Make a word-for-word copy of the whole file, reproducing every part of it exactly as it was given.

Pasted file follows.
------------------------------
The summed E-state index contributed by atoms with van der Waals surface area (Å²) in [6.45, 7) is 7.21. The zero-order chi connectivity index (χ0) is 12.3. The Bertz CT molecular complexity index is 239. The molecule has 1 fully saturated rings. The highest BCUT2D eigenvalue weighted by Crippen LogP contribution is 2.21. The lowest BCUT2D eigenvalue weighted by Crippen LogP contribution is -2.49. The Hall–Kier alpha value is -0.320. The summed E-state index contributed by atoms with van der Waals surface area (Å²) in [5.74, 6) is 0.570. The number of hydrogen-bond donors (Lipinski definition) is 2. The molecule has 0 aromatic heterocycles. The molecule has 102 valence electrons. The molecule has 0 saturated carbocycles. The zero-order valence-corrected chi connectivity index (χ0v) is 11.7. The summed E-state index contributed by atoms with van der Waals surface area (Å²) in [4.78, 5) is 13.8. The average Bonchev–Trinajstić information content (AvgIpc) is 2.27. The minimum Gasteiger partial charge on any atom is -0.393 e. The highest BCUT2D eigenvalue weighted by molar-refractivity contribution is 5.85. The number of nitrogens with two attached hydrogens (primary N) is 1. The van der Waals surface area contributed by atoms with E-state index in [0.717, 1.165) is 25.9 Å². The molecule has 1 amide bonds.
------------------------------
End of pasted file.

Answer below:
The summed E-state index contributed by atoms with van der Waals surface area (Å²) in [6.45, 7) is 7.21. The zero-order chi connectivity index (χ0) is 12.3. The Bertz CT molecular complexity index is 239. The molecule has 1 fully saturated rings. The highest BCUT2D eigenvalue weighted by Crippen LogP contribution is 2.21. The lowest BCUT2D eigenvalue weighted by Crippen LogP contribution is -2.49. The Hall–Kier alpha value is -0.320. The summed E-state index contributed by atoms with van der Waals surface area (Å²) in [5.74, 6) is 0.570. The number of hydrogen-bond donors (Lipinski definition) is 2. The molecule has 0 aromatic heterocycles. The molecule has 102 valence electrons. The molecule has 0 saturated carbocycles. The zero-order valence-corrected chi connectivity index (χ0v) is 11.7. The summed E-state index contributed by atoms with van der Waals surface area (Å²) in [4.78, 5) is 13.8. The average Bonchev–Trinajstić information content (AvgIpc) is 2.27. The minimum Gasteiger partial charge on any atom is -0.393 e. The highest BCUT2D eigenvalue weighted by molar-refractivity contribution is 5.85. The number of nitrogens with two attached hydrogens (primary N) is 1. The van der Waals surface area contributed by atoms with E-state index in [0.717, 1.165) is 25.9 Å². The molecule has 1 amide bonds.